Loading ...
Sorry, an error occurred while loading the content.

REVIEW: "The Art of Investigative Interviewing", Charles L. Yeschke

Expand Messages
  • Rob, grandpa of Ryan, Trevor, Devon & Ha
    BKARININ.RVW 20030721 The Art of Investigative Interviewing , Charles L. Yeschke, 2003, 0=7506-7595-0, U$39.99 %A Charles L. Yeschke %C 225 Wildwood
    Message 1 of 1 , Aug 27, 2003
    • 0 Attachment
      BKARININ.RVW 20030721

      "The Art of Investigative Interviewing", Charles L. Yeschke, 2003,
      0=7506-7595-0, U$39.99
      %A Charles L. Yeschke
      %C 225 Wildwood Street, Woburn, MA 01801
      %D 2003
      %G 0=7506-7595-0
      %I Butterworth-Heinemann/CRC Press
      %O U$39.99 225 1-800-366-BOOK, fax: 800-446-6520 dp-catalog@...
      %O http://www.amazon.com/exec/obidos/ASIN/0750675950/robsladesinterne
      http://www.amazon.co.uk/exec/obidos/ASIN/0750675950/robsladesinte-21
      %O http://www.amazon.ca/exec/obidos/ASIN/0750675950/robsladesin03-20
      %P 244 p.
      %T "The Art of Investigative Interviewing"

      This book could have been very important. Interviewing, if done
      properly, is a highly technical field, and the author is obviously
      familiar with the Reid techniques. Unfortunately, the work lacks
      structure, a focus on practical methods, and clarity of writing.

      Chapter one addresses ethical standards and practices, but mostly
      consists of fuzzy opining on ethics in general. Although codes of
      conduct for related professions are listed, very little of the text is
      directly related to interviewing. Lists of motivations and drives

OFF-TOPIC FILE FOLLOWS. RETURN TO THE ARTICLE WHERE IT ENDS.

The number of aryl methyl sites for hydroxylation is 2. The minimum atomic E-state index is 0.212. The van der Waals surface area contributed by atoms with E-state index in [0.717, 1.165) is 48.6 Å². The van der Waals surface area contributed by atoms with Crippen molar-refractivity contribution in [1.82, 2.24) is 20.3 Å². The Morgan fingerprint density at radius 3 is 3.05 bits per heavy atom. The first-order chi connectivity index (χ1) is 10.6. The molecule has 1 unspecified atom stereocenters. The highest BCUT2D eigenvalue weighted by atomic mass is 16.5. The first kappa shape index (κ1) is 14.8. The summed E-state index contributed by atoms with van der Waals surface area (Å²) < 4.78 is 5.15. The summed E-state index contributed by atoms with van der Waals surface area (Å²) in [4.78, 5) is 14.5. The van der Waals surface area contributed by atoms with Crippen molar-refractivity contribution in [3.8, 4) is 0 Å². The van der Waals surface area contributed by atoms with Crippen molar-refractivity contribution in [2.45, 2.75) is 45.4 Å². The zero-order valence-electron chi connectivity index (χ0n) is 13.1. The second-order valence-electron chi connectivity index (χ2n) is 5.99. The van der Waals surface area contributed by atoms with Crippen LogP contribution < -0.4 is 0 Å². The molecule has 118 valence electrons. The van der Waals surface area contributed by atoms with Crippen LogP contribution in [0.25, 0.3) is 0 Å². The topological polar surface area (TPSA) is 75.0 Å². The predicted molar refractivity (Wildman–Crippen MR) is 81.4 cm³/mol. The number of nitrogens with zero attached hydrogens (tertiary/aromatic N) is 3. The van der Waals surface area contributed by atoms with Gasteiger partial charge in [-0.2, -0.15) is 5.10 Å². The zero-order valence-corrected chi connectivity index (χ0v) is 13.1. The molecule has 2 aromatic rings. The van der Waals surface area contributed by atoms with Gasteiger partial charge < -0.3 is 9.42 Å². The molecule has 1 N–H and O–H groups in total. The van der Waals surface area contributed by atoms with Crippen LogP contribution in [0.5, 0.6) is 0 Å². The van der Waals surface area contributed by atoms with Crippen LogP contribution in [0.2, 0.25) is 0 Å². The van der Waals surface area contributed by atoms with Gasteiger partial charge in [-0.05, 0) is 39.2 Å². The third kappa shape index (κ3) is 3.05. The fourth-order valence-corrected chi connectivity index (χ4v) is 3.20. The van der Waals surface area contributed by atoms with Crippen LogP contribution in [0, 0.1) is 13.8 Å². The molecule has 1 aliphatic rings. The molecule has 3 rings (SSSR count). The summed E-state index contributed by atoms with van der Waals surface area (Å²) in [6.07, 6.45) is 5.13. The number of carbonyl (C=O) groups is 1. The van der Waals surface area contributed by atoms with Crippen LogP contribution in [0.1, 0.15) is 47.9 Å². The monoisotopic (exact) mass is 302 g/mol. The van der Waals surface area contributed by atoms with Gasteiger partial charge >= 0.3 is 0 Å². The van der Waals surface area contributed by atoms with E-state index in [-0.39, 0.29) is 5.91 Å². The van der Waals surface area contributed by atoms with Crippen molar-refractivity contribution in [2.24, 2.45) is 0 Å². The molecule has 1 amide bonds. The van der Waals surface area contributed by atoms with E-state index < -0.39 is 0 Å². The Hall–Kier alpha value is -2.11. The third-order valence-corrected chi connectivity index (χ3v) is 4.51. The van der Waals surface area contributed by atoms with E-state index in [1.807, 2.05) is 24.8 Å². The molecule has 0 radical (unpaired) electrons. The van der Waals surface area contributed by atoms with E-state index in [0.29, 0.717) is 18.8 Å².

that may interfere with interviewing are given in chapter two. Except
      for verbal clues to deception, the material is vague and not very
      helpful. Preparation, in chapter three, is mostly about the
      interviewer's attitude. Chapter four discusses the legal rules for
      interrogation, primarily in terms of the US Miranda decision. "Public
      and Private Interviewing," in chapter five, does not have any clear
      point. There is a lot of nebulous philosophizing about rapport and
      active listening in chapter six, although it does end with a few good
      tips in regard to body language, facial expression, and so forth.
      Chapter seven examines abuse of authority, but the content on
      neutrality basically repeats the earlier material on active listening.
      The argument that expectations can be self-fulfilling, in chapter
      eight, repeats prior ideas, and is rather confused. Chapter nine
      presents an extremely detailed and complex, but useful, outline of the
      structure and stages of an interview. The framework will help you to
      plan and anticipate what could happen. An inexplicit deliberation on
      setting and "intensity" is in chapter ten. Different types of
      questions are described in chapter eleven, and it has some helpful
      points. Three "case studies" are provided in chapter twelve: one
      demonstrates the interview process and may be helfpul, the others are
      mere transcripts.

      In the absence of better guides, this book does contain a number of
      useful tips, but it is very difficult to extract the techniques from
      the opinions and verbiage.

      copyright Robert M. Slade, 2003 BKARININ.RVW 20030721


      ====================== (quote inserted randomly by Pegasus Mailer)
      rslade@... slade@... rslade@...
      Doing evil is nothing but turning away from learning.
      - Augustine (354-430), On Free Choice of the Will
      http://victoria.tc.ca/techrev or http://sun.soci.niu.edu/~rslade
    Your message has been successfully submitted and would be delivered to recipients shortly.